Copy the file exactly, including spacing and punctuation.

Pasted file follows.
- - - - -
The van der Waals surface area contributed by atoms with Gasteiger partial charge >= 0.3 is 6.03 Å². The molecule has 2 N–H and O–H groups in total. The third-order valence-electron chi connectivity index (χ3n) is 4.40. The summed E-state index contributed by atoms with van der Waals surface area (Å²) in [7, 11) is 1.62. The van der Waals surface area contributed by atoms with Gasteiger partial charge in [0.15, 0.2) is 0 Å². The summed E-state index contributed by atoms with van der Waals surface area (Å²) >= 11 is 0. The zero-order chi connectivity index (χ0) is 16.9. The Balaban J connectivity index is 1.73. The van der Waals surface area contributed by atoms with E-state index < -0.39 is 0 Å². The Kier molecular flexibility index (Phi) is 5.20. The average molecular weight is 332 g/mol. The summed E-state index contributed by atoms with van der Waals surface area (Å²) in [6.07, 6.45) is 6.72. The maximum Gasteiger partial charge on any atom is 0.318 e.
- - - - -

The van der Waals surface area contributed by atoms with Gasteiger partial charge >= 0.3 is 6.03 Å². The molecule has 2 N–H and O–H groups in total. The third-order valence-electron chi connectivity index (χ3n) is 4.40. The summed E-state index contributed by atoms with van der Waals surface area (Å²) in [7, 11) is 1.62. The van der Waals surface area contributed by atoms with Gasteiger partial charge in [0.15, 0.2) is 0 Å². The summed E-state index contributed by atoms with van der Waals surface area (Å²) >= 11 is 0. The zero-order chi connectivity index (χ0) is 16.9. The Balaban J connectivity index is 1.73. The van der Waals surface area contributed by atoms with E-state index < -0.39 is 0 Å². The Kier molecular flexibility index (Phi) is 5.20. The average molecular weight is 332 g/mol. The summed E-state index contributed by atoms with van der Waals surface area (Å²) in [6.07, 6.45) is 6.72. The maximum Gasteiger partial charge on any atom is 0.318 e.